T Nation

Zero-Sugar Drinks' Calories?


#1

I would like you to weigh in on the nutrition facts on the backside of zero-sugar drinks' cans..

I just can't believe that because it doesn't have any sugar in it (instead it contains sweeteners) it only has 2.4 calories / 100 ml...

Is this a scam or should I believe it?


#2

Calories come only from fats, protein, metabolizable carbohydrates, or alcohol, so yes it’s entirely possible.

I would doubt that a significant percentage of commercially sold products contain more calories than claimed. There would be no need to do so, and FTC fines could be substantial.


#3

[quote]Bill Roberts wrote:
Calories come only from fats, protein, metabolizable carbohydrates, or alcohol, so yes it’s entirely possible.

I would doubt that a significant percentage of commercially sold products contain more calories than claimed. There would be no need to do so, and FTC fines could be substantial.[/quote]
I thank you for your quick and logical response.

However, don’t you think that what I just described would indeed have a need to be done? Because more people would buy it, especially obese people, thinking they could literally drink as many as they want because the drink would only contain some 8 calories per 250 ml.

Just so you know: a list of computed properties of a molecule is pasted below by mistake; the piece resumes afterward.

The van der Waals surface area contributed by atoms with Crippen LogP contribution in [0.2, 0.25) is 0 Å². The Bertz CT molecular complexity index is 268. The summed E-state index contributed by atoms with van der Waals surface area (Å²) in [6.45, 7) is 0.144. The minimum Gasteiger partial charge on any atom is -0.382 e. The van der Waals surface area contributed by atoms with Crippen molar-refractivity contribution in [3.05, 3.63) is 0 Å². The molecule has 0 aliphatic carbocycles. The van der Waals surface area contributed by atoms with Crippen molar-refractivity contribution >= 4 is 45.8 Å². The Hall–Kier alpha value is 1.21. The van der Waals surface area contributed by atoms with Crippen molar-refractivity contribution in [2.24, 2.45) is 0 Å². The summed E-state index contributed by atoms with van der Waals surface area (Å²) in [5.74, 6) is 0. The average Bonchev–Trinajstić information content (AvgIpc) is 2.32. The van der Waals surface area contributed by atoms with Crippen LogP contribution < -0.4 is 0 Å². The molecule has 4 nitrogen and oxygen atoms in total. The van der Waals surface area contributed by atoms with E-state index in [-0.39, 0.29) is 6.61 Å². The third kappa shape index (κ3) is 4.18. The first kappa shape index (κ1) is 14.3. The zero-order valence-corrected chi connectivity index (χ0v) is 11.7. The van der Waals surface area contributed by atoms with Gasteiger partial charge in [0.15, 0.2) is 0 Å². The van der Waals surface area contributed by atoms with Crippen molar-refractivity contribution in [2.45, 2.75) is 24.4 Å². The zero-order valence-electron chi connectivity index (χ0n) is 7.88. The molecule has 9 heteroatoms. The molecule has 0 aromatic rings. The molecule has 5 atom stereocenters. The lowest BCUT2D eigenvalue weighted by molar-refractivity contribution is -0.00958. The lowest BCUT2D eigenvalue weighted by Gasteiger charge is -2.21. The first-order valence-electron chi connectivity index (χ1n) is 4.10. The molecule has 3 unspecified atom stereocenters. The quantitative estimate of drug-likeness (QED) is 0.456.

I very much hope that this thing is strictly regulated, otherwise my diet is… screwed.


#4

I don’t think it would have a need to be done because it’s completely easy to make a zero calorie drink that tastes as sweet as desired and tastes very good.

The reason, as I understand it, for the drinks with for example 2.4 calories is that, ironically, after Coca-Cola and Pepsi cheapened and worsened the taste of their products by switching to high fructose corn syrup as their sweetener, with time some came to take the taste of corn syrup as being what a sweetened drink should taste like.

That aspect of taste, compared to cane sugar taste, is not from the sugar, but from impurities from the corn.

It was found how to concentrate that off-taste, so that only a tiny amount of corn derived sugar is needed to give the full corn-syrup taste, when combined with artificial sweeteners.

So no, no need. The obese can get the corn syrup taste they desire from only a very small number of calories thanks to the new technology.


#5

I agree with everything Bill said. I would also like to add that it’s much better for you to stick to water.